How Picking Mushrooms in New England Became a Jewish Tradition

Nov. 10 2016

Residents of Cape Cod, Massachusetts and its surroundings have come to know the large numbers of mushroom foragers who arrive every year between late September and early November as “Russians.” In fact they are almost all Soviet-born Jews and their immediate descendants, now living throughout the northeastern U.S. Although they will cook the mushrooms in traditional dishes, or preserve them—through various methods—for later use, much of the appeal comes from the hunt itself. The veteran mushroom picker and writer Maxim Shrayer describes the annual ritual, and speculates as to how Jews came to adopt it:

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Read more at Tablet

More about: American Jewry, Food, Jewish World, Leo Tolstoy, Soviet Jewry, Tradition

Israeli Sovereignty Would Free Residents of the West Bank from Ottoman Law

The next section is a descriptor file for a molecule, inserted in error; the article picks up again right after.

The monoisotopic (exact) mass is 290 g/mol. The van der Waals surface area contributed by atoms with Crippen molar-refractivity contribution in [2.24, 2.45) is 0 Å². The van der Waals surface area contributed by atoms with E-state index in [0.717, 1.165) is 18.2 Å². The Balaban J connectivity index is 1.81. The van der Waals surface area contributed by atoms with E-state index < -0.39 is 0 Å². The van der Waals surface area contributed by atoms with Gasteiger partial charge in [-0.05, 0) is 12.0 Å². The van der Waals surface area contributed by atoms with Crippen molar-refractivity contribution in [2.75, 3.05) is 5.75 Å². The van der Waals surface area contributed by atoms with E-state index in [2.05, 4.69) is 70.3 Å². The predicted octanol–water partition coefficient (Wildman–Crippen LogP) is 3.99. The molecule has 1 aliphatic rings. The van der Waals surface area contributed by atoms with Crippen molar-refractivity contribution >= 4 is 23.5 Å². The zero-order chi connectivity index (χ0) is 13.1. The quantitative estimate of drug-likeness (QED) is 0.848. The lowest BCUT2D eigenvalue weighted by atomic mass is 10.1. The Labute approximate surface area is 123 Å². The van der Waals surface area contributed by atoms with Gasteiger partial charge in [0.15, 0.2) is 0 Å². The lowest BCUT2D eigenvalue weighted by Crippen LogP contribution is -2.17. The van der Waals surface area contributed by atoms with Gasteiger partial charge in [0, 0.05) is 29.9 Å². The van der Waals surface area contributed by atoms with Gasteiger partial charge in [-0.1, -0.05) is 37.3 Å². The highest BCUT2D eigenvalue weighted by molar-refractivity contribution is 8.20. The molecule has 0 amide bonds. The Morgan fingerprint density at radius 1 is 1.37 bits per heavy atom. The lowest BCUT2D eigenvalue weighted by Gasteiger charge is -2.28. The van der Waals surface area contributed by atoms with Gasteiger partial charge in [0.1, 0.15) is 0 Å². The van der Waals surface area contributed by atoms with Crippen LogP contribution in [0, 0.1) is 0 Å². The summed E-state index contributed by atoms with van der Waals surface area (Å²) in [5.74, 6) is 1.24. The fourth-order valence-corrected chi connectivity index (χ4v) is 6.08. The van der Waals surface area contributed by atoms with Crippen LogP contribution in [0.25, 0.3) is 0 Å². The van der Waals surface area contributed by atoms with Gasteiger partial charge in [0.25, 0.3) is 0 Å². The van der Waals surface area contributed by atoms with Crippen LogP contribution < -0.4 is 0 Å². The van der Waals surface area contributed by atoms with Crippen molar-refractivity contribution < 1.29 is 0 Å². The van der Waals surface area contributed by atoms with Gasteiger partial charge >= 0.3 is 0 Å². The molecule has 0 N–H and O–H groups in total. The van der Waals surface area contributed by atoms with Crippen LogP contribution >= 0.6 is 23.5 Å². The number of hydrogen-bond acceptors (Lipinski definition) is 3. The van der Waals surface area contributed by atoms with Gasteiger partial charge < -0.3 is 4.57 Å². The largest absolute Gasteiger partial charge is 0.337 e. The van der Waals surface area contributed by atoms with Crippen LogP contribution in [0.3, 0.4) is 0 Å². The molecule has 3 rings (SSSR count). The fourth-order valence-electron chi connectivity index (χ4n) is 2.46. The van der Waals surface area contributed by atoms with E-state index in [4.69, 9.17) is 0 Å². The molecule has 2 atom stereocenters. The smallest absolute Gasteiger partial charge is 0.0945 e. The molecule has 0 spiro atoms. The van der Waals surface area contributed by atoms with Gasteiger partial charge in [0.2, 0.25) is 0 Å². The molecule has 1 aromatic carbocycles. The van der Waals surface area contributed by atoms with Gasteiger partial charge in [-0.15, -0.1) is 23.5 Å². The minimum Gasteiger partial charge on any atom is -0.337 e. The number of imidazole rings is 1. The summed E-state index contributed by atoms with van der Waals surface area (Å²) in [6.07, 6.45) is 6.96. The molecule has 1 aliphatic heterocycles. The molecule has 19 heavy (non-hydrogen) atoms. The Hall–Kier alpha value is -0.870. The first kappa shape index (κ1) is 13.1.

To its opponents, the change in the legal status of certain areas of Judea and Samaria is “annexation;” to its proponents, it is the “extension of sovereignty” or the “application of Israeli law.” Naomi Khan argues that the last term best captures the practical implications of the measures in question. Since the Six-Day War, the Jewish state has continued to uphold the Ottoman legal system in areas of the West Bank under its jurisdiction—despite the fact that the Ottoman empire ceased to exist in 1922; “annexation” would end this situation. Setting aside the usual questions of foreign policy, security, and the possibility of Palestinian statehood, Khan argues that this change would be the one most felt by those who live there:

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Read more at JNS

More about: Annexation, Israeli law, Ottoman Empire, Palestinian Authority, West Bank